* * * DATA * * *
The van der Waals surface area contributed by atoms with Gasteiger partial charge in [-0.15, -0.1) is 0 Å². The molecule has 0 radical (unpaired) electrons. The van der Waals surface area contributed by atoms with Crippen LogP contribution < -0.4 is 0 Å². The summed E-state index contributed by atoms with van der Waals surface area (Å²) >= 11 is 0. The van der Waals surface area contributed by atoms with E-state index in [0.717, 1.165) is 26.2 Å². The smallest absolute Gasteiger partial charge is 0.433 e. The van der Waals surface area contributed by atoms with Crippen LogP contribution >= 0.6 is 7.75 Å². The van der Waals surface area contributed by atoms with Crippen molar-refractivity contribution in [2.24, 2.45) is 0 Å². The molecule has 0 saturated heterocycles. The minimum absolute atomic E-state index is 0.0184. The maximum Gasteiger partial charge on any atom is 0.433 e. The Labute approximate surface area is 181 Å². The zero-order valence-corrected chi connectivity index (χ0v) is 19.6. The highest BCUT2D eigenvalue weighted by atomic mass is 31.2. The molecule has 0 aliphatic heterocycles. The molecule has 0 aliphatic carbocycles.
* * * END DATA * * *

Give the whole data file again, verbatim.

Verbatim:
The van der Waals surface area contributed by atoms with Gasteiger partial charge in [-0.15, -0.1) is 0 Å². The molecule has 0 radical (unpaired) electrons. The van der Waals surface area contributed by atoms with Crippen LogP contribution < -0.4 is 0 Å². The summed E-state index contributed by atoms with van der Waals surface area (Å²) >= 11 is 0. The van der Waals surface area contributed by atoms with E-state index in [0.717, 1.165) is 26.2 Å². The smallest absolute Gasteiger partial charge is 0.433 e. The van der Waals surface area contributed by atoms with Crippen LogP contribution >= 0.6 is 7.75 Å². The van der Waals surface area contributed by atoms with Crippen molar-refractivity contribution in [2.24, 2.45) is 0 Å². The molecule has 0 saturated heterocycles. The minimum absolute atomic E-state index is 0.0184. The maximum Gasteiger partial charge on any atom is 0.433 e. The Labute approximate surface area is 181 Å². The zero-order valence-corrected chi connectivity index (χ0v) is 19.6. The highest BCUT2D eigenvalue weighted by atomic mass is 31.2. The molecule has 0 aliphatic heterocycles. The molecule has 0 aliphatic carbocycles.